The Looming American Nightmare

The Looming American Nightmare
Police form a line in Lafayette Park, in front of the White House, as demonstrators gather to protest the death of George Floyd, Washington, June 2, 2020 (AP photo by Evan Vucci).

It is hard to pinpoint the exact moment when this feeling of suffocation began. For so many born and raised here in Washington, D.C., it probably began early in life when their parents sat them down for “the talk,” about how to comport themselves safely during encounters with the police. But for me, the air in Washington became almost unbreathable on Monday when I saw Gen. Mark A. Milley, the chairman of the Joint Chiefs of Staff, striding along Lafayette Square in his battle fatigues as helicopters in the sky above my neighborhood roared westward across Capitol Hill to the White House.

I could not help but flash back this week to the five years I spent living and working in Kabul. The last time I’d heard so many helicopters swarming overhead was when Donald Trump’s predecessor, Barack Obama, swooped into the Afghan capital surreptitiously, under the cover of night, to sign a strategic partnership agreement with Afghanistan’s then-president, Hamid Karzai. It was May 2012, almost one year to the day that a team of U.S. Navy Seals flew across the Afghan-Pakistani border to kill Osama bin Laden. I don’t think anyone could have predicted then that just a few years later, the president of United States would declare his own countrymen insurrectionists, or that the secretary of defense would refer to the streets of America as “the battlespace.”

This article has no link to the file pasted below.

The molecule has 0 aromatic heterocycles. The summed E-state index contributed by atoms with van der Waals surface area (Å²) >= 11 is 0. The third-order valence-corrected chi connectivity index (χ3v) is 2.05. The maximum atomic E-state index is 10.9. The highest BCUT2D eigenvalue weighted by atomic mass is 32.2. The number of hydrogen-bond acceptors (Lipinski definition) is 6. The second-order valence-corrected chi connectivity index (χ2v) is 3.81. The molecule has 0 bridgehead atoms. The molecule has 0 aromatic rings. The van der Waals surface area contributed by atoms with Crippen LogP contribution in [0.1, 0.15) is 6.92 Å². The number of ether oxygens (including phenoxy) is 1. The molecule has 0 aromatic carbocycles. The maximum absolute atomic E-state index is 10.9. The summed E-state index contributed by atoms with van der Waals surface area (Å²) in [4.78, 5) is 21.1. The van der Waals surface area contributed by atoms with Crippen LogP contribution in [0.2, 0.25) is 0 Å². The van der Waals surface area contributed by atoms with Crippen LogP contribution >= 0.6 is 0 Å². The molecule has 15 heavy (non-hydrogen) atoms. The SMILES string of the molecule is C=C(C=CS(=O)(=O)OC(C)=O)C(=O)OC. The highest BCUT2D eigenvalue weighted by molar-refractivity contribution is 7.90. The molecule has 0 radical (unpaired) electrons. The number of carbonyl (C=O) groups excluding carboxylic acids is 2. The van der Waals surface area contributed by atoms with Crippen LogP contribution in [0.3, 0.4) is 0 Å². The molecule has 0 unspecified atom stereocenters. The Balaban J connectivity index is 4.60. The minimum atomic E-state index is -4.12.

Born to a black father and raised by a single white mother on both the South Side and the North Side of Chicago during the 1970s, I never really had “the talk.” I just stumbled through the lessons of living while black in the face of police brutality the hard way. I also learned a lot about the mechanics of American policing, in part from my uncle, a white suburban cop. All that drove me to become a police reporter and later, after watching the World Trade Center collapse on 9/11, fueled my desire to cover America’s foreign wars. I have ridden in many a police cruiser, flown in many a Blackhawk and witnessed not a few bombings in my lifetime. I have seen executions in Virginia’s death chamber, documented the trials of so-called enemy noncombatants at the U.S.-run detention center in Bagram, outside Kabul, and I’ve marched alongside American soldiers in the moonlight in Taliban country in Kunduz, Kandahar and Nangarhar.

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